Legal Challenge to Senate Filibuster Tossed by U.S. Judge

A challenge to the U.S. Senate’s filibuster rule was rejected by a federal judge, who said the plaintiffs had no legal right to bring the case and that courts may not intervene in the workings of Congress.

U.S. District Judge Emmet Sullivan in Washington today ruled that the lawsuit, filed by the public interest group Common Cause, members of the House of Representatives and undocumented aliens who would have benefited from passage of the so-called Dream Act, represented an unwarranted intrusion into the Senate’s right operate as it sees fit,

“The court finds that reaching the merits of this case would require an invasion into internal Senate processes at the heart of the Senate’s constitutional prerogatives as a House of Congress, and would thus express a lack of respect for the Senate as a coordinate branch of government,” Sullivan said in a 47-page opinion.

Sullivan’s decision didn’t address the suit’s central claim that the rule requiring 60 votes to shut down debate on a bill is an unconstitutional abuse of the Senate’s power to make its own rules, Mary Boyle, a spokeswoman for Common Cause, said in a telephone interview.

“We’re going to appeal,” Boyle said. “You have a minority that is controlling everything and blocking a lot of progress.”

Majority Rule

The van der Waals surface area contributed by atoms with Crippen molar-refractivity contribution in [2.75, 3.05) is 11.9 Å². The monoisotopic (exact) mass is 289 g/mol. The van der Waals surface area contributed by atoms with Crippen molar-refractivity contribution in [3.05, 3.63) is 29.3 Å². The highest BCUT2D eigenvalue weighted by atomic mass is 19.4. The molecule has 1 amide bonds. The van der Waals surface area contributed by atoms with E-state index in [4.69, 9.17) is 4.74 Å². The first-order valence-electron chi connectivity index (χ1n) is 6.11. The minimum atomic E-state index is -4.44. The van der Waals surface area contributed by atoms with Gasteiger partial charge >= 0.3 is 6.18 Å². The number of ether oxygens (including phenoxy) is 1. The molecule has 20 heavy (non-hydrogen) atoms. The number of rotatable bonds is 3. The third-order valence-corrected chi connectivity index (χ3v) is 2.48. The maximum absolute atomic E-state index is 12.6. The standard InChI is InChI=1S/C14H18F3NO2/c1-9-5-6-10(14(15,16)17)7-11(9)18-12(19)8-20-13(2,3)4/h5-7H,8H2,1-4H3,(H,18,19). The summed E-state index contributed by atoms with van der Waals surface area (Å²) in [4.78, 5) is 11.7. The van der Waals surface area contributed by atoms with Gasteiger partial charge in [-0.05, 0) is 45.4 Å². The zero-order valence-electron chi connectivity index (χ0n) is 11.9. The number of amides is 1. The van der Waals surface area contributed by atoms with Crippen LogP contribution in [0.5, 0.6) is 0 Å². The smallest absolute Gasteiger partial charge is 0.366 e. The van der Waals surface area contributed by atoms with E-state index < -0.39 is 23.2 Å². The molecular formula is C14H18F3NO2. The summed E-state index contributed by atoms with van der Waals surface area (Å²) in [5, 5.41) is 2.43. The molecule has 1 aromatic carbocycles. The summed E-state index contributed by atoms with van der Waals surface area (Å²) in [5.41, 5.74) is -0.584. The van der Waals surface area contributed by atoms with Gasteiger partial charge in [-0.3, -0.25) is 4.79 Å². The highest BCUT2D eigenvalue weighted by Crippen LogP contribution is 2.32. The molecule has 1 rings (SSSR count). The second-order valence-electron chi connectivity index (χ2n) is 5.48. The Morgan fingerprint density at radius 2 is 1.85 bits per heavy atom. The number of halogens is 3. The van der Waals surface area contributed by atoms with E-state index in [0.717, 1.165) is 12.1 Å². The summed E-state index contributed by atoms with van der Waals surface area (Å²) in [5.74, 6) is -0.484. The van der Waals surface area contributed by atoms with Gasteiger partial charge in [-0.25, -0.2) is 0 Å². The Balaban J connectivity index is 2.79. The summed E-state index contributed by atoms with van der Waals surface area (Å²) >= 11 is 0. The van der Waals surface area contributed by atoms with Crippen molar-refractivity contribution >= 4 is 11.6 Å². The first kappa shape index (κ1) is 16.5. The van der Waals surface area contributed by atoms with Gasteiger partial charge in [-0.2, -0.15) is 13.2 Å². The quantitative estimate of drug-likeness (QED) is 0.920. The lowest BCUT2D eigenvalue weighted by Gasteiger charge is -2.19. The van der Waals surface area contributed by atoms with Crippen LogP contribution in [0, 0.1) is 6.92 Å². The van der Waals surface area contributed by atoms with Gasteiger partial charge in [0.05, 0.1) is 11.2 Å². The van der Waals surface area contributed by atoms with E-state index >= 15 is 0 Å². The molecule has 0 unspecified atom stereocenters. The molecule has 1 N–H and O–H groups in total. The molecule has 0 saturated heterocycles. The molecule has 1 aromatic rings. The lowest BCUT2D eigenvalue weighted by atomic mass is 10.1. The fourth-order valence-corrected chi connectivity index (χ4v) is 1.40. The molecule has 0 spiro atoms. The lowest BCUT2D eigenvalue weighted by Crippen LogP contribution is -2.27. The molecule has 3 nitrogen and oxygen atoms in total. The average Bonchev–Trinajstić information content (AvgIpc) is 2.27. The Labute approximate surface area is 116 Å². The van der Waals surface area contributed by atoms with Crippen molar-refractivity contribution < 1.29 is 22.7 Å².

Common Cause filed its complaint in May, contending that the 60-vote requirement to stop a filibuster conflicts with the simple majority of 51 votes needed to pass most legislation.

Other plaintiffs include four Democratic members of the U.S. House of Representatives: John Lewis, of Georgia; Michael Michaud, of Maine; Hank Johnson, of Georgia; and Keith Ellison, of Minnesota; and three Mexican-born U.S. residents who alleged they were denied the benefits of immigration law changes in the House-passed Dream Act because it was blocked by Senate filibuster.

Neither the U.S. resident plaintiffs nor Common Cause have standing to sue because they couldn’t demonstrate that the court could do anything to repair the alleged harm they suffered, Sullivan said in his ruling.

Sullivan also said that the Senate’s right to make its own rules trumped House member plaintiffs claims that they were harmed by filibusters of legislation they had voted for.

The suit was filed against Vice President Joseph Biden in his capacity as Senate President, and other Senate officers.

The case is Common Cause v. Biden, 12-cv-775, U.S. District Court for the District of Columbia (Washington).

To contact the reporter on this story: Andrew Zajac in Washington at azajac@bloomberg.net

To contact the editor responsible for this story: Michael Hytha at mhytha@bloomberg.net

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